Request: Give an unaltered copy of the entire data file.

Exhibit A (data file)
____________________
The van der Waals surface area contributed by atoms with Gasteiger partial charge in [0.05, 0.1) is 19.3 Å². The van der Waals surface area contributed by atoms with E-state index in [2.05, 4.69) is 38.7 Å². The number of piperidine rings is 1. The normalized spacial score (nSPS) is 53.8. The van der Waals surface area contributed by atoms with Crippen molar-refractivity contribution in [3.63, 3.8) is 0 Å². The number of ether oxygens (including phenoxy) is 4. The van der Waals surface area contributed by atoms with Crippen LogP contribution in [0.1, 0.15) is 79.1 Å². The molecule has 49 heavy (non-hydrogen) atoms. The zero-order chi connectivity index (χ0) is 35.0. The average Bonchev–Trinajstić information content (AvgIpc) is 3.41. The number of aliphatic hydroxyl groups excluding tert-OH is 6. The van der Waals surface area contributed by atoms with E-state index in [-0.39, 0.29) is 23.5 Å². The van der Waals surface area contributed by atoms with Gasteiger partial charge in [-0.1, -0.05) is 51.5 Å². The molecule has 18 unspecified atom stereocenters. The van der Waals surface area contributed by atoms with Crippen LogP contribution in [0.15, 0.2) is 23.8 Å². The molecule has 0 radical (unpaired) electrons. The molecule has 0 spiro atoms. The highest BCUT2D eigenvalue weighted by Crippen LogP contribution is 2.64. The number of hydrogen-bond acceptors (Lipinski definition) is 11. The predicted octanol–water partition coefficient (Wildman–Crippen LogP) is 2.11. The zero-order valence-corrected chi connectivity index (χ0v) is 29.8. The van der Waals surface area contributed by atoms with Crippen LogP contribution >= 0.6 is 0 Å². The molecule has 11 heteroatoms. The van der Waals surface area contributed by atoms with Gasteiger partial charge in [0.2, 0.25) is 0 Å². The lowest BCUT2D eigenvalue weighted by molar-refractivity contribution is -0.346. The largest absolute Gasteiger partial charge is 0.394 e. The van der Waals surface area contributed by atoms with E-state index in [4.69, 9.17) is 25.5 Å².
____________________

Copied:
The van der Waals surface area contributed by atoms with Gasteiger partial charge in [0.05, 0.1) is 19.3 Å². The van der Waals surface area contributed by atoms with E-state index in [2.05, 4.69) is 38.7 Å². The number of piperidine rings is 1. The normalized spacial score (nSPS) is 53.8. The van der Waals surface area contributed by atoms with Crippen molar-refractivity contribution in [3.63, 3.8) is 0 Å². The number of ether oxygens (including phenoxy) is 4. The van der Waals surface area contributed by atoms with Crippen LogP contribution in [0.1, 0.15) is 79.1 Å². The molecule has 49 heavy (non-hydrogen) atoms. The zero-order chi connectivity index (χ0) is 35.0. The average Bonchev–Trinajstić information content (AvgIpc) is 3.41. The number of aliphatic hydroxyl groups excluding tert-OH is 6. The van der Waals surface area contributed by atoms with E-state index in [-0.39, 0.29) is 23.5 Å². The van der Waals surface area contributed by atoms with Gasteiger partial charge in [-0.1, -0.05) is 51.5 Å². The molecule has 18 unspecified atom stereocenters. The van der Waals surface area contributed by atoms with Crippen LogP contribution in [0.15, 0.2) is 23.8 Å². The molecule has 0 radical (unpaired) electrons. The molecule has 0 spiro atoms. The highest BCUT2D eigenvalue weighted by Crippen LogP contribution is 2.64. The number of hydrogen-bond acceptors (Lipinski definition) is 11. The predicted octanol–water partition coefficient (Wildman–Crippen LogP) is 2.11. The zero-order valence-corrected chi connectivity index (χ0v) is 29.8. The van der Waals surface area contributed by atoms with Crippen LogP contribution >= 0.6 is 0 Å². The molecule has 11 heteroatoms. The van der Waals surface area contributed by atoms with Gasteiger partial charge in [0.2, 0.25) is 0 Å². The lowest BCUT2D eigenvalue weighted by molar-refractivity contribution is -0.346. The largest absolute Gasteiger partial charge is 0.394 e. The van der Waals surface area contributed by atoms with E-state index in [4.69, 9.17) is 25.5 Å².